2. Analysis

Defendant moves to dismiss: (a) plaintiff's claim for breach of implied warranty of merchantability; (b) plaintiff's UCL claim and her restitution claim under the UCL; and (c) plaintiff's claim for violation of the CLRA.

a. Implied Warranty of Merchantability

Defendant first moves to dismiss plaintiff's breach of implied warranty of merchantability claim because plaintiff fails to allege privity as required.*fn1 Defendant contends that vertical privity of contract is required to state a claim for breach of implied warranty. See Mot. at 4 (citing U.S. Roofing, Inc. v. Credit Alliance Corp., 228 Cal.App.3d 1431, 1441 (1991)). Defendant claims vertical privity is lacking here and no recognized exception to the privity rule exists. Id. at 4-5. Defendant argues that the lack of privity or exception to the privity rule requires dismissal of plaintiff's claim with prejudice. Id. at 6. Plaintiff contends, in opposition, that this case fits within an exception to the privity rule. Opp. at 16 (citing Collum v. Pope & Talbot, 135 Cal.App.2d 653, 657 (1955); In re HP Inkjet Printer Litig., 2006 WL 563048 *6 (N.D.Cal. Mar. 7, 2006); Atkinson v. Elk Corp. of Texas, 152 Cal.App.4th 212, 229 (2006); Seeley v. White Motor Co., 63 Cal.2d 9, 15 (1965)). According to plaintiff, an exception to the privity rule exists where there is reliance upon a manufacturer's warranty representation in its labels or advertising materials. Id. Plaintiff claims this case fits that exception. Id.

In reply, defendant argues that the exception upon which plaintiff rests applies only to claims for breach of express warranty. Reply at 1-2. After a careful review of the case authority cited, this Court agrees with defendant. Two of the cases cited by plaintiff explicitly limited the manufacturer's warranty exception to express warranty claims. See Collum, 135 Cal.App.2d at 657 (the manufacturer's warranty exception allows "recovery from the manufacturer ... on the theory of express warranty without a showing of privity."); Seeley, 63 Cal.2d at 14 (the manufacturer's warranty exception to the privity rule "is applicable only to express warranties. ..."). Although the HP Injet Printer court found no privity requirement for an implied warranty claim under the manufacturers' warranty exception, the court contradictorily supported its finding by citing to a California appellate decision explicitly limiting the exception to express warranty claims. See In re HP Injet Printer Litig., 2006 WL 563048 at *6 (citing Fieldstone Co. v. Briggs Plumbing Prods., Inc., 54 Cal.App.4th 357, 369, 371 (1997)). The Atkinson case provides no support for plaintiff's contention because the court merely indicated, in dicta, that the privity requirement might be relaxed if the dismissed implied warranty claim were brought alongside a related express warranty claim. Id., 142 Cal.App.4th at 232. Thus, this Court finds none of the case authority cited by plaintiff supports her theory. This Court's own independent research has also failed to unearth any support for plaintiff's contention. Therefore, this Court finds plaintiff's reliance upon the manufacturer's warranty exception to avoid dismissal based on lack of privity is unavailing. Accordingly, plaintiff's claim for breach of implied warranty of merchantability must be dismissed pursuant to Rule 12(b)(6) for failure to allege privity.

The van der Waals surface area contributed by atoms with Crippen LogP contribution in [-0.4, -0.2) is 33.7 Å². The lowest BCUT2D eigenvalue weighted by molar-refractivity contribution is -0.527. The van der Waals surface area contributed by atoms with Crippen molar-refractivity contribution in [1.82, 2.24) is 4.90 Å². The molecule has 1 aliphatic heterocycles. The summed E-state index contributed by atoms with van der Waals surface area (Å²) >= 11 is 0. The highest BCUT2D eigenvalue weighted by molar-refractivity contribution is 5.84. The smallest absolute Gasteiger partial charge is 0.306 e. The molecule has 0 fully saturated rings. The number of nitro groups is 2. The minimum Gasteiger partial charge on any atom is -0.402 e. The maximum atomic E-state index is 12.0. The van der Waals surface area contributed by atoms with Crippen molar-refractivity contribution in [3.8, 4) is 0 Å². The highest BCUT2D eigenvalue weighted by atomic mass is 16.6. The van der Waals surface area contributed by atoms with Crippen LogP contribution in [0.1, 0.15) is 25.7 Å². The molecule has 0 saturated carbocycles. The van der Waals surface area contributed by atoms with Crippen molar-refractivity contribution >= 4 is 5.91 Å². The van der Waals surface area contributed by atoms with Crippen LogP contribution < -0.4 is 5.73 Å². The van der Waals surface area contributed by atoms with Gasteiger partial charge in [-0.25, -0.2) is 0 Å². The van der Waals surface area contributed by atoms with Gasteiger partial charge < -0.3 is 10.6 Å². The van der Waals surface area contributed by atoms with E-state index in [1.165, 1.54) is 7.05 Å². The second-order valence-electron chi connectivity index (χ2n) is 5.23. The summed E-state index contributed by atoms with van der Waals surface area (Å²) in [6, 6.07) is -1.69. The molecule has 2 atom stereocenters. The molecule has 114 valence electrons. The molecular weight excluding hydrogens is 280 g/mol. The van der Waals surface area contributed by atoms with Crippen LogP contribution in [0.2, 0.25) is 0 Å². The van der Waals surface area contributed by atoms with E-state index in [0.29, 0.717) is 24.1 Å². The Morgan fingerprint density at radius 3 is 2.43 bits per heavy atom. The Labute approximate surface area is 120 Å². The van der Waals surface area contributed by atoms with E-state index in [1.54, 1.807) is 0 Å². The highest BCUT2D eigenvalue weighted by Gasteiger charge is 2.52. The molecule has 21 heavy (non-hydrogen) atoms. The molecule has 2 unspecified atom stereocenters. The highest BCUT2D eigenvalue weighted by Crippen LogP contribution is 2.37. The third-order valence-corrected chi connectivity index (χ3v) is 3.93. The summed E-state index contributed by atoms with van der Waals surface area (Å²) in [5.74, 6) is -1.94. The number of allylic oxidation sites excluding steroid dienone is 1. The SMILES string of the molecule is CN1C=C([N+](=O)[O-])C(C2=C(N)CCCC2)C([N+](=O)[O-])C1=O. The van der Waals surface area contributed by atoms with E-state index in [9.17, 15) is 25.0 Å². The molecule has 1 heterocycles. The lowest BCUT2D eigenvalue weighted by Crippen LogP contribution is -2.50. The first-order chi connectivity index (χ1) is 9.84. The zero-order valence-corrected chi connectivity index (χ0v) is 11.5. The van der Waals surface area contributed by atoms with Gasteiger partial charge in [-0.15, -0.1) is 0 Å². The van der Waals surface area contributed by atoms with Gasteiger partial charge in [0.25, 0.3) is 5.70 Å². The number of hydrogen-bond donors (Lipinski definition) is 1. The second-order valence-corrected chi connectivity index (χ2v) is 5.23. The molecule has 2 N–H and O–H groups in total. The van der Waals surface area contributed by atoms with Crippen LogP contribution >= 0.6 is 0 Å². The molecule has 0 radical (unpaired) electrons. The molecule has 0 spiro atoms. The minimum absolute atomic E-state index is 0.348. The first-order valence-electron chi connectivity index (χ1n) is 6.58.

b. UCL Claim

1. Legal Standard

California's Unfair Competition Law, California Business & Professions Code § 17200, states:

[Unfair] competition shall mean and include any unlawful, unfair or fraudulent business act or practice and unfair, deceptive, untrue or misleading advertising . . .

Cal. Bus. & Prof. Code 17200. The purpose of the UCL is to protect against conduct that "significantly threatens or harms competition." Ariz. Cartridge Remanufacturer's Ass'n v. Lexmark Int'l, Inc., 421 F.3d 981, 986 (9th Cir. 2005)(citing Cel-Tech Communications, Inc. v. L.A. Cellular Tel. Co., 20 Cal.4th 163, 180 (1999)). Three types of conduct can constitute unfair competition: unlawful, unfair or fraudulent. Lippett v. Raymond James Fin. Servs., 340 F.3d 1033, 1043 (9th Cir. 2003); Cel-Tech, 20 Cal.4th at 180.

2. Analysis

Defendant contends that plaintiff's UCL claim fails under each of the three types of conduct that constitute unfair competition. Defendant also contends plaintiff is not entitled to restitution under the UCL.

A. Unlawful Conduct

Defendant asserts that plaintiff's UCL claim based on unlawful conduct must be dismissed because plaintiff's claim is improperly predicated on (1) the Federal Insecticide, Fungicide, and Rogenticide Act ("FIFRA"); (2) the Song-Beverly Act, codified at Cal. Civil Code § 1791 et seq.; and (3) common law products liability law. See Compl. ¶ 58.

1. FIFRA Violation